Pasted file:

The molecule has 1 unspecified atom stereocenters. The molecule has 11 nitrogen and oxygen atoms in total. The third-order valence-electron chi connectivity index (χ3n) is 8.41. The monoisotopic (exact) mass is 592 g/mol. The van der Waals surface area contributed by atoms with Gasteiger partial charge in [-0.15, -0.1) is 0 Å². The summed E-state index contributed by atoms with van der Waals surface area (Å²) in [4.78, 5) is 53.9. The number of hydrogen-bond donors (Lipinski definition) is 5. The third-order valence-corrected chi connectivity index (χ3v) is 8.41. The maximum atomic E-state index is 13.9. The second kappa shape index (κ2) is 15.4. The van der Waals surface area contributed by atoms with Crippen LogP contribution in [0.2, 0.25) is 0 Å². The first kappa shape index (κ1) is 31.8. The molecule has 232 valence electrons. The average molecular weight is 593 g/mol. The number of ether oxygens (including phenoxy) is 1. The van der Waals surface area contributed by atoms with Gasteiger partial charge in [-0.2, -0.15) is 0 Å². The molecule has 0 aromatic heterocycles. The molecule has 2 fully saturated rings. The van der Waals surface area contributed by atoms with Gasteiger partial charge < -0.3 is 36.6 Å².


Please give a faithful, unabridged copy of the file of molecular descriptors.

The molecule has 1 unspecified atom stereocenters. The molecule has 11 nitrogen and oxygen atoms in total. The third-order valence-electron chi connectivity index (χ3n) is 8.41. The monoisotopic (exact) mass is 592 g/mol. The van der Waals surface area contributed by atoms with Gasteiger partial charge in [-0.15, -0.1) is 0 Å². The summed E-state index contributed by atoms with van der Waals surface area (Å²) in [4.78, 5) is 53.9. The number of hydrogen-bond donors (Lipinski definition) is 5. The third-order valence-corrected chi connectivity index (χ3v) is 8.41. The maximum atomic E-state index is 13.9. The second kappa shape index (κ2) is 15.4. The van der Waals surface area contributed by atoms with Crippen LogP contribution in [0.2, 0.25) is 0 Å². The first kappa shape index (κ1) is 31.8. The molecule has 232 valence electrons. The average molecular weight is 593 g/mol. The number of ether oxygens (including phenoxy) is 1. The van der Waals surface area contributed by atoms with Gasteiger partial charge in [-0.2, -0.15) is 0 Å². The molecule has 0 aromatic heterocycles. The molecule has 2 fully saturated rings. The van der Waals surface area contributed by atoms with Gasteiger partial charge < -0.3 is 36.6 Å².